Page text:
Witt carried the ball 18 times for 95 yards and one touchdown and completed four-of-six passes for 140 yards and two more TDs. On defense, Witt made a game-saving tackle at the 4-yard-line on the game’s final drive and broke up a pass on the last play of the game, leading the Vikings to a huge 28-26 victory.

For his efforts, Witt has been selected as The Observer Athlete of the Week for the past week. Almost incredibly, Witt earned the honor a year ago to the date. Witt was the Observer AOW in the Nov. 7, 2019 editions – but that week came in a loss to Bogota. This time, the honor comes in victory.

The Vikings now own a 2-2 record. They have not been .500 or better at this point of the season since 2015. The Vikings will have games against Palisades Park, Wallington and Secaucus upcoming, all in the span of nine days.

But Witt knows that the Vikings will be ready for the challenge ahead.

“I think we’re all excited,” Witt said. “This game was a real confidence booster. If we didn’t win, we might have packed it in right there. If we lost this game, we could have put our heads down. But the entire atmosphere changed. It really did.”

Witt said that he had to get back onto the gridiron this fall.

“I’m not the kind of kid who wants to sit at home playing video games,” Witt said. “I want to get after it. I want the competition. I like to play. It’s why I play three sports. I need to stay active.”
And although Witt loves being the Vikings’ quarterback, he would much rather be the team’s safety, another position he plays.

“I love flying around the field doing what I want,” Witt said. “I like coming up and making a hit.”

Witt also loves playing basketball, but he hopes to play his favorite sport, namely baseball, in college.

“I want to play baseball at the next level,” Witt said. “That’s the ultimate goal.”

For now, he’s the quarterback of a flex triple option offense.

“He really hasn’t gotten his feet wet in the position,” Savage said. “But he knows a lot more of what’s going on. He had a challenge and he stepped up to the plate.”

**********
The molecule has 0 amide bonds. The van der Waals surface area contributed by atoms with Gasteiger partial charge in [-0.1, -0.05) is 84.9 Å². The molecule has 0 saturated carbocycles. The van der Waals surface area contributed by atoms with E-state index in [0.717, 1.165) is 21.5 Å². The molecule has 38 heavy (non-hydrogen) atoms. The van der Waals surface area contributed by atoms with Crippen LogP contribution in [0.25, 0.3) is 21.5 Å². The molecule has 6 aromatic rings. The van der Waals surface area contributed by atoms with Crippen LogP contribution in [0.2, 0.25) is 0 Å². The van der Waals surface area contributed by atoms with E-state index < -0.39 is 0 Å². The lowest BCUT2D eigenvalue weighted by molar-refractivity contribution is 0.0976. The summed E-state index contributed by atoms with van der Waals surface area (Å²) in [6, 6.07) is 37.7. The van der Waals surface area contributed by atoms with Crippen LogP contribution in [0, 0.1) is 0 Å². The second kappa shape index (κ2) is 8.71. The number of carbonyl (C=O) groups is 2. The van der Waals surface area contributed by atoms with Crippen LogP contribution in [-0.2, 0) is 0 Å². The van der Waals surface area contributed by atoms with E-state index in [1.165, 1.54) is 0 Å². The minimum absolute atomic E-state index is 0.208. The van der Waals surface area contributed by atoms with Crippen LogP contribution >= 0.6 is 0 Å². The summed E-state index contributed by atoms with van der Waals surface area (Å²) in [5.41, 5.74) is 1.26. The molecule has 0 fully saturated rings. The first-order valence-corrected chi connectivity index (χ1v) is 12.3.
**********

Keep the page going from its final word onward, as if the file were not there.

In the case of Joey Witt, it’s always safe using a baseball analogy, even during football season.

Learn more about the writer ...

Jim Hague | Observer Sports Writer

Sports Writer Jim Hague was with The Observer for 20+ years — and his name is one of the most recognizable in all of sports journalism. The St. Peter’s Prep and Marquette alum kicked off his journalism career post Marquette at the Daily Record, where he remained until 1985. Following shorts stints at two other newspapers, in September 1986, he joined the now-closed Hudson Dispatch, where he remained until 1991, when its doors were finally shut.

It was during his tenure at The Dispatch that Hague’s name and reputation as one of country’s hardest-working sports reporters grew. He won several New Jersey Press Association and North Jersey Press Club Awards in that timeframe.

In 1991, he became a columnist for The Hudson Reporter chain of newspapers — and he remains with them to this day.

In addition to his work at The Observer and The Hudson Reporter, Hague is also an Associated Press stringer, where he covers Seton Hall University men’s basketball, New York Red Bulls soccer and occasionally, New Jersey Devils hockey.

He’s also doing work at The Morristown Daily Record, the very newspaper where his journalism career began.

During his career, he also worked for Dorf Feature Services, which provided material for the Star-Ledger. While there, he covered the New York Knicks and the New Jersey Nets.

Hague is also known for his announcing work — and he’s done PA work for Rutgers Newark and NJIT.

Hague is the author of the book “Braddock: The Rise of the Cinderella Man.”